Tuesday, 23 February 2021

Paris Métro 1931

Every decade in the first half of the 20th. century one or other of Europe’s colonial powers would mount an exhibition to celebrate and legitimise their imperial dominions and plunder.  The principle audience was a domestic one but it also offered an opportunity to remind rival powers of France’s global reach.  Years of planning and a purpose built exhibition building was essential to do justice to the scale of the colonial project and L’Exposition Coloniale opened in May 1931. A subsidiary aim of the exhibition was to portray the French colonial presence as enlightened and benign as if colonial subjects were almost equal partners in a global French nation.  We may look back and see a shaming exercise in imperial condescension and national self-aggrandisement but that’s not how the French public would have seen it.  For them it was a powerful reminder of France’s high standing as an international player.  Reinforcing patriotic values at a time when a gathering economic crisis was threatening the stability of a nation rapidly fracturing into political extremes of Right and Left.  Outdoor exhibits were displayed in the Bois de Vincennes and a more scholarly presentation of indigenous arts and crafts was housed in the newly constructed Palais de la Porte Dorée, about which we posted in February 2015.

The public relations staff at the Paris Métro got swept along in the general fervour and marked the occasion with a lavish presentation book proclaiming the wonders and achievements of Parisian public transport, expensively packaged within a metallic finish board cover.  Inside were tipped-in reproductions of specially commissioned paintings of Métro-related subjects and tables of statistics demonstrating the superiority of the Métro over its international rivals. The endpapers were graced with air-brushed Art Deco-styled imagery of the Métro in action that added to the air of luxury the publishers were striving for.  It was not something to be casually handed out to the general public but almost certainly reserved for honoured guests, foreign diplomats and senior officials as a corporate souvenir gift.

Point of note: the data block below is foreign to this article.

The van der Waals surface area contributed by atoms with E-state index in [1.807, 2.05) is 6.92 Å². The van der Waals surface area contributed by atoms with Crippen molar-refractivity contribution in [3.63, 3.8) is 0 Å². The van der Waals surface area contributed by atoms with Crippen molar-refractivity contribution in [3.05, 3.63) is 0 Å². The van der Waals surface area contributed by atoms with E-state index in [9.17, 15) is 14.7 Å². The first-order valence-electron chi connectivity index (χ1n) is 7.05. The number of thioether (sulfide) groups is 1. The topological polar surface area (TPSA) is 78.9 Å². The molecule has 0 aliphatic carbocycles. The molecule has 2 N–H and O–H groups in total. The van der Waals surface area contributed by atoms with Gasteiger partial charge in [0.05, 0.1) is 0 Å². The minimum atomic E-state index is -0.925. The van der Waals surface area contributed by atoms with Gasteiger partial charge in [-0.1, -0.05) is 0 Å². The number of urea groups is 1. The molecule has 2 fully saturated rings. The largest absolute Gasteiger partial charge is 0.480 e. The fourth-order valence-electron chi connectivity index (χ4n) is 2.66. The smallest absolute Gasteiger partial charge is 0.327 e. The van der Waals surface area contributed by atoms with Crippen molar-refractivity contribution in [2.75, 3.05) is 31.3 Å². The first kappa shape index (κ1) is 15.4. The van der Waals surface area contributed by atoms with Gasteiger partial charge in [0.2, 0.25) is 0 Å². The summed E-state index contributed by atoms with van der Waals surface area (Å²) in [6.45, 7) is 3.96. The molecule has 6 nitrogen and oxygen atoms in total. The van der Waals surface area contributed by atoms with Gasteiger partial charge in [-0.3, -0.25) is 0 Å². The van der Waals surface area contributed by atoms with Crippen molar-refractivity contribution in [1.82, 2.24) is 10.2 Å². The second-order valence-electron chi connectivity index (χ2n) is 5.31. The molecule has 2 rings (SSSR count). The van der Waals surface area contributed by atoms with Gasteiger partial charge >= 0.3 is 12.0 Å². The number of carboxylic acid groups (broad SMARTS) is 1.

Wednesday, 10 February 2021

1959 Ford Galaxie

Throughout the 1950s, car designers in Detroit stretched and expanded their vehicles in all dimensions while applying ever more extravagant chrome decoration.  Every piece of trim and every bodywork moulding was designed to emphasise the sense of horizontality. This brochure depended on the talents of illustrators to bring the car to life and inspire some excitement in the reader.  Photography still had its limitations - an accomplished illustrator could subtly glamourise the product with discreet exaggeration and an imaginative way with colour.  A wedding theme runs through the imagery and we see the menfolk drool over the external finish while the women are swooning over the spacious interior.  There’s a touch of Hollywood about the wide-screen visualisation that places the viewer inside the vehicle while the ethereal bridesmaids dance in attendance.  Detroit was a city of ad agencies that specialised in serving the auto industry and the illustrators they engaged would often go on to stellar careers elsewhere, armed with the depth of their experience in keeping one step ahead of the camera with their transcendent visions of automobile perfection. By launching the car as the Galaxie, Ford was capitalising on public interest in the space race - galactic space is the infinity of space. The name survived for 15 years until it was retired in 1974. 1959 Ford models would go on to win a gold medal at the Brussels World Fair for styling elegance - an unusual accolade for Detroit industry.